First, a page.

Everyone knows the tech world is ultra-competitive.
Funny thing is, some execs can’t get enough of the thrill of metaphorically kicking rear.
We’ve found 14 tech execs who, in addition to helping their companies beat rivals in the marketplace, also enjoy beating their opponents physically.
They are skilled martial artists.
They wouldn’t say it. but we will: If you challenge them, you’ll probably get a smackdown.
Merks-Benjaminsen works with Google's large advertisers to help them understand the ins and outs of online marketing and how they can use it strategically, according to his LinkedIn profile.
His research in Europe is used in the marketing of Chrome, Android, Google+ and YouTube.
He's a black belt in judo and aikido and has practiced martial arts for the past 20 years, and he's a European Champion and Open German Champion in Brazilian jiu-jitsu.
Probably not the kind of guy you want to tell Android fragmentation jokes to.
Brunette is senior director and cybersecurity lead for Oracle's North American Public Sector business, and a well-known figure in IT security circles.
He's in charge of making sure Oracle's hardware and software products don't have security flaws.
Brunette also has some serious martial arts skills. Here's what he lists on his LinkedIn profile:
- USA Taekwondo National Championships (Black Belt Forms) - Gold Medal (2010)
- 3rd Degree Black Belt - Kukki Taekwondo (2013)
- 2nd Degree Black Belt - Ryukyu Kempo (2013)
- 2nd Degree Black Belt - Kukki Taekwondo (2010)
- 1st Degree Black Belt - American Taekwondo Moo Duk Kwan (1989)
- Green Belt - Small Circle Jujitsu (2012)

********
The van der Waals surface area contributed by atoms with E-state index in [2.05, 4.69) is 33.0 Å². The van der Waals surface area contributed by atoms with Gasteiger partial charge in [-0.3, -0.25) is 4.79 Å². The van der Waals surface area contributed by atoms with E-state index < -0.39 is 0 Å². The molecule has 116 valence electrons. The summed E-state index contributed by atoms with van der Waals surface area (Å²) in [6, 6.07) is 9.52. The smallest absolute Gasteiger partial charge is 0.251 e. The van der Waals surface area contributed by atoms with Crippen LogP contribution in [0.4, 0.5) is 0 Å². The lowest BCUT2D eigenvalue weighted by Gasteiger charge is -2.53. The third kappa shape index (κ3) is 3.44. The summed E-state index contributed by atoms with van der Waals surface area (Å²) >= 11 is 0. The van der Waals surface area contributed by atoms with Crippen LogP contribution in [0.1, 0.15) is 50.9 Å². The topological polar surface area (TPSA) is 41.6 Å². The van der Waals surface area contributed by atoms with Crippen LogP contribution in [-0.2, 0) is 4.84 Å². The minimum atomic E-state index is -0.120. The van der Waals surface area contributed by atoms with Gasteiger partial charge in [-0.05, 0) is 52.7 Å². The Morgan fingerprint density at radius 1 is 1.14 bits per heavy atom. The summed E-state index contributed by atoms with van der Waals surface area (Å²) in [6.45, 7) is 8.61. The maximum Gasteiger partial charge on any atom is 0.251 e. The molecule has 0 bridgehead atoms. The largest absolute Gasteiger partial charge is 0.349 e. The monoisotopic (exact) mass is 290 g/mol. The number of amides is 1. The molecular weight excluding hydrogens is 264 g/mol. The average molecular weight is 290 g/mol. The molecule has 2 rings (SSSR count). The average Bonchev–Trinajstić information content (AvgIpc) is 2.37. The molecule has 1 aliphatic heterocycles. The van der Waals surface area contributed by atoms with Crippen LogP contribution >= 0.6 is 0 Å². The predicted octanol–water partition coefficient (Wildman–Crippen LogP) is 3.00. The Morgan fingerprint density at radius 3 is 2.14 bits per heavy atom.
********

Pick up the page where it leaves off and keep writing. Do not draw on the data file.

Go ahead, make a joke about Java being full of security holes.
Dewolf has a dual role at Piston Cloud Computing, a hot startup whose co-founder Joshua McKenty helped invent OpenStack, a sort of operating system for cloud computing.
He's in charge of keeping customers happy and Piston's products free of flaws.
He began practicing Brazilian jiu-jitsu last year and was immediately hooked. Knowing when you're overmatched is one of the important lessons he's learned from it.
'I tap out regularly, it is a matter of submitting or spending weeks with sore shoulders or other joints,' Dewolf told us.
Learning BJJ has business benefits as well, he says.
'It has become a lot harder to be frustrated with other people when I'm so regularly at the mercy of grips and positioning. I've been able to let go of some of my drive for perfection,' he says.
Rosin leads business development and partnerships for Microsoft's Skype division, a $1 billion unit with 1,300 employees.
He was head of business development at Skype when Microsoft acquired it in 2011 for $8.5 billion.
At Microsoft, he's helped get Skype pre-loaded on 160 million PC's per year and has also formed partnerships with Facebook, carriers and PC and mobile device makers, according to his LinkedIn profile.
Rosin is a black belt in aikido and a certified rescue diver to boot.
If you're thinking of making a wisecrack to him about how Microsoft overpaid fpr Skype, you might want to think twice.
Fuentes is CEO and co-founder of Proven, which makes a mobile app for job hunting.
He's also a mentor helping minorities and female entrepreneurs start their own businesses, and has been invited to speak at the White House about this work, according to his LinkedIn profile.
He's been doing Brazilian jiu-jitsu training 4 times a week for the past 2 years. He's currently a blue belt, and won silver medal at a BJJ tournament in Northern California last June.
He told us he does it primarily for the lifestyle benefits. 'I just know I am one of few founders that has gotten in better, not worse, shape while starting a company ,' he says.
We've already profiled Wing as a game-changing enterprise hire.
Turns out that in addition to being a security and privacy expert, Wing is also a fourth-degree black belt in Tang Soo Do, a type of Korean martial art. She also teaches it.
So, here's some advice if you meet her: Save the jokes about Windows being a playground for hackers.